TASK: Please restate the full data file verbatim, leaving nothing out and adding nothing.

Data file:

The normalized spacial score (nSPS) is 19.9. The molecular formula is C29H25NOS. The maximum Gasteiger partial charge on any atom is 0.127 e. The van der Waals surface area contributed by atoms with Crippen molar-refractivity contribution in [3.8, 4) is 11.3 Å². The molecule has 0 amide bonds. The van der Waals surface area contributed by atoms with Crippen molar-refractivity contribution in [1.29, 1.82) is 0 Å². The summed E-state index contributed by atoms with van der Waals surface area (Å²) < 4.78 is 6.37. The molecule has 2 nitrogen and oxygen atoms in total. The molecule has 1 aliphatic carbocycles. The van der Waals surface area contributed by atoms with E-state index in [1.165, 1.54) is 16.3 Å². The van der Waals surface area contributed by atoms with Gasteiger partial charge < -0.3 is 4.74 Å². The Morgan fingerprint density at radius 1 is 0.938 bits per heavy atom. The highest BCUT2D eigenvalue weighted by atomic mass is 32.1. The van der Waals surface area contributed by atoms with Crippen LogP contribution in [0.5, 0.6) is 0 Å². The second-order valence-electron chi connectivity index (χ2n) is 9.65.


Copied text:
The normalized spacial score (nSPS) is 19.9. The molecular formula is C29H25NOS. The maximum Gasteiger partial charge on any atom is 0.127 e. The van der Waals surface area contributed by atoms with Crippen molar-refractivity contribution in [3.8, 4) is 11.3 Å². The molecule has 0 amide bonds. The van der Waals surface area contributed by atoms with Crippen molar-refractivity contribution in [1.29, 1.82) is 0 Å². The summed E-state index contributed by atoms with van der Waals surface area (Å²) < 4.78 is 6.37. The molecule has 2 nitrogen and oxygen atoms in total. The molecule has 1 aliphatic carbocycles. The van der Waals surface area contributed by atoms with E-state index in [1.165, 1.54) is 16.3 Å². The van der Waals surface area contributed by atoms with Gasteiger partial charge < -0.3 is 4.74 Å². The Morgan fingerprint density at radius 1 is 0.938 bits per heavy atom. The highest BCUT2D eigenvalue weighted by atomic mass is 32.1. The van der Waals surface area contributed by atoms with Crippen LogP contribution in [0.5, 0.6) is 0 Å². The second-order valence-electron chi connectivity index (χ2n) is 9.65.